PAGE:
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Mr. Obama also collected nearly $170,000 — more than any other candidate raised in 23 states — from Puerto Rico, whose residents cannot vote for president. Mr. Obama traveled to the territory last month in the first official presidential visit to the island in 50 years.

Three bundlers live on the island: Roberto Prats, Andres Guillemard and Andres Lopez.

While the money of a few made up a disproportionate sum of Mr. Obama’s fundraising, it did not come at the expense of broad support on a smaller scale. The residents of 36 states gave more money to Mr. Obama than to any other presidential candidate, The Times analysis of reported donations showed.

The enormous fraction that can be traced to the personal connections and outreach of several dozen individuals — and the disparity between Mr. Messina’s account and an analysis of records filed with the Federal Election Commission — has to do with the way politicians from both parties raise funds when they occupy the White House.

The Obama Victory Fund, the main re-election vehicle, is structured as a joint committee that brings in money under the umbrella of both the official presidential re-election campaign and the DNC. Both share the same goal. Although federal law caps donations to election campaigns at effectively $5,000 per cycle, national parties can accept $30,800 per calendar year.

A joint campaign can collect for both. Large campaign donations are often made in the names of both a husband and a wife — making single-day contributions of $71,600 the most effective way for a wealthy family to help elect a president.

The result is a campaign that retains the intimate, grass-roots feel attached to a name-brand candidate while capturing the major infrastructure of the party — and that presidential surrogates can pick and choose statistics from either the OVF or the official campaign as it suits them.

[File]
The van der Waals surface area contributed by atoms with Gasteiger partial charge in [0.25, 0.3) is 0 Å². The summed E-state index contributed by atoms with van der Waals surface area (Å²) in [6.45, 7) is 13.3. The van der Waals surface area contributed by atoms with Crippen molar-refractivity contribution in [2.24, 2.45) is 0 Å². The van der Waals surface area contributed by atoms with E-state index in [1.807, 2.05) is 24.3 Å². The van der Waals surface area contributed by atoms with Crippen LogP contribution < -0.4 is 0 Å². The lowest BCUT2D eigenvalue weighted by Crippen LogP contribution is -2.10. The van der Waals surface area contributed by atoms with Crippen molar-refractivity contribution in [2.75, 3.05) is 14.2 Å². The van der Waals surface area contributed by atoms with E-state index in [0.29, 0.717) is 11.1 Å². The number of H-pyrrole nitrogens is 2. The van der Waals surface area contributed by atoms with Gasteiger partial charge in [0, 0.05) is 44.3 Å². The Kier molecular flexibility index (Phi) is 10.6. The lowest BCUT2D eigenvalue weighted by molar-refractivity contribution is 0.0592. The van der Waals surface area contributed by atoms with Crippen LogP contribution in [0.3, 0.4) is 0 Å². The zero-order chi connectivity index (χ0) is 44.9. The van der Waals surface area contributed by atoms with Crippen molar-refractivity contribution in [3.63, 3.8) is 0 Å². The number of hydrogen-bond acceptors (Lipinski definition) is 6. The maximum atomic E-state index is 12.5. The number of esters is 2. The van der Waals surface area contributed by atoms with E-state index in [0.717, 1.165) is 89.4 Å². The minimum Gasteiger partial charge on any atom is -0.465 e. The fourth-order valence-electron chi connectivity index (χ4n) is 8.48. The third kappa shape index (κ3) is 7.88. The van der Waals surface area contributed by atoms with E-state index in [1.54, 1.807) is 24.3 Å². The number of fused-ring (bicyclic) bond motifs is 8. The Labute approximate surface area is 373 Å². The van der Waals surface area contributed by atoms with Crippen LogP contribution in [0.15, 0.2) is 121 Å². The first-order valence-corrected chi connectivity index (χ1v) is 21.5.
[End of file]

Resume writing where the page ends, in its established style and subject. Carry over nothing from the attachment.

The only Republican with the campaign bankroll that approaches that of Mr. Obama, former Massachusetts Gov. Mitt Romney, also relied on a small number of extremely wealthy individuals — without the broad net of small donors to round it out that Mr. Obama enjoys.

More than two-thirds of Mr. Romney’s $18 million haul came from people giving $2,500, the maximum that can be used for the primary election. Only $1 million came from contributions of less than $200.

Mr. Romney relied disproportionately on sparsely populated Utah, where he has Mormon roots ($1.3 million raised), and Florida ($1.5 million), where he campaigned heavily last month, for monetary support. He led 11 states in all, largely Southern and sparsely populated Republican strongholds including Tennessee, Nevada, Missouri and Louisiana. Mr. Romney’s own state of Massachusetts favored Mr. Obama at $1.5 million.

Half a million dollars of Mr. Romney’s haul was collected by five registered lobbyists, disclosures show, including several who bundled money for George W. Bush.

Yet the real money behind a threat to Mr. Obama this election season, however, could come not from a Republican opponent, but from shadowy groups that can accept unlimited contributions under newly relaxed rules.

The Federal Election Commission received notice of formation from a new group of this type, which often are backed by corporations or a few wealthy magnates, last week.

It is called American Citizens of Modest Means.